So the reservations are made, and we’re good to go; we’re game for this. I figure, if you’re going on a vacation, why not try something different and be someone different, even for a little while? When in Rome, do like the Romans…
The long drive from Phoenix goes through Four Corners (where Arizona, New Mexico, Colorado, and Utah meet) with well-known area attractions such as Monument Valley, Mesa Verde National Park, and many others. On this trip we will continue north on the western half of the scenic San Juan Skyway route which offers some of the best mountain scenery in Colorado, peaking out at Lizard Head Pass (Photo, below right), elevation 10,222 feet, before descending to Telluride. The historic mining town tucked deep into a scenic valley is a year-round favorite for tourists with skiing in the winter and excellent recreation and a wide variety of festivals and events during the summer. This is where we started our 420 shopping.
Our first stop is a place called Delilah, a short walk-up in an antique building. There aren’t any hordes at the door or anything else out of the ordinary. Still, I’m a little embarrassed going inside and sort of slink in. The clerk gives us the bad news that they are sold out for the day. This irks me a little, having come so far to buy their wares. It seemed rather mom and pop to me; maybe a more substantial business would be a better choice. Our second stop is at Alpine Wellness, in a building set back from the main street and again on the second floor and again few people around. It’s a little easier to walk into this shop. Here they have a reception area to check your ID before entering the room with the pot. They do have about a half dozen varieties available for sale in very small quantities (like 1/16 ounce or 1.5 grams). This suits the many tourists who come in and want only a small amount for a short stay. After some discussion with the clerks, we purchase such a small amount of something called “Alpha-Wreck”.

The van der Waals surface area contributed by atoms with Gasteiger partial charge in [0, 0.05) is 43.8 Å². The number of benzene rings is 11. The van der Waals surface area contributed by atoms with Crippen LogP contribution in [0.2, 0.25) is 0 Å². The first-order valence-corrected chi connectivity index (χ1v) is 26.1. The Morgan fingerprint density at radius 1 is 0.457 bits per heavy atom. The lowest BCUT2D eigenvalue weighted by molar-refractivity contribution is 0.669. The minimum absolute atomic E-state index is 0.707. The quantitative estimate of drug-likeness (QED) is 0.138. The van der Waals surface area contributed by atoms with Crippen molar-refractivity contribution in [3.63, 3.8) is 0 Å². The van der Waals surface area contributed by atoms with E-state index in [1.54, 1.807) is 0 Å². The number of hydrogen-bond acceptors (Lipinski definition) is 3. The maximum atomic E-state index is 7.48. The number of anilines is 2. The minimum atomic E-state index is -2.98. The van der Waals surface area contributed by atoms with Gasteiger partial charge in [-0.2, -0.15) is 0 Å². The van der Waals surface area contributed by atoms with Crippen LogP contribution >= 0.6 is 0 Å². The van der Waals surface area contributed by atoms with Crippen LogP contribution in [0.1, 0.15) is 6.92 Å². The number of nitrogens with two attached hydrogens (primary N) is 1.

We made a final stop at Telluride Bud Company, a walk-down basement shop on a side street which reminded me a bit of speakeasies during Prohibition. They, too, were out of pot but we did pick up a package of edibles. It consisted of five pieces of chewy candies which the clerk advised us to break in half for a proper dose. She also showed us several varieties of hashish which seemed ridiculously expensive ($50 and up for a gram).
Being late in the day, it was time to push on to Ridgway, our destination another forty miles down the road. Unlike hectic Telluride, Ridgway offers a place for a quiet country vacation, with lots of open spaces and beautiful mountain views. The village had numerous century-old buildings and mostly unpaved streets. Still there were various stores and a surprising number of contemporary restaurants. And one pot dispensary: the Acme seemed more like a serious business, with stocked shelves and clients coming and going. The shop was part of a three store chain, and the proprietor seemed on the ball, offering a t-shirt room on one side and a fruit and vegetable stand on the other. Here we crazily indulged, buying some “Golden Goat” hashish, a top-rated variety according to Leafly. So now we were ready to try a little bit of everything.
(Photo, above left, view from the front of the resort. Right, en route back to Telluride.)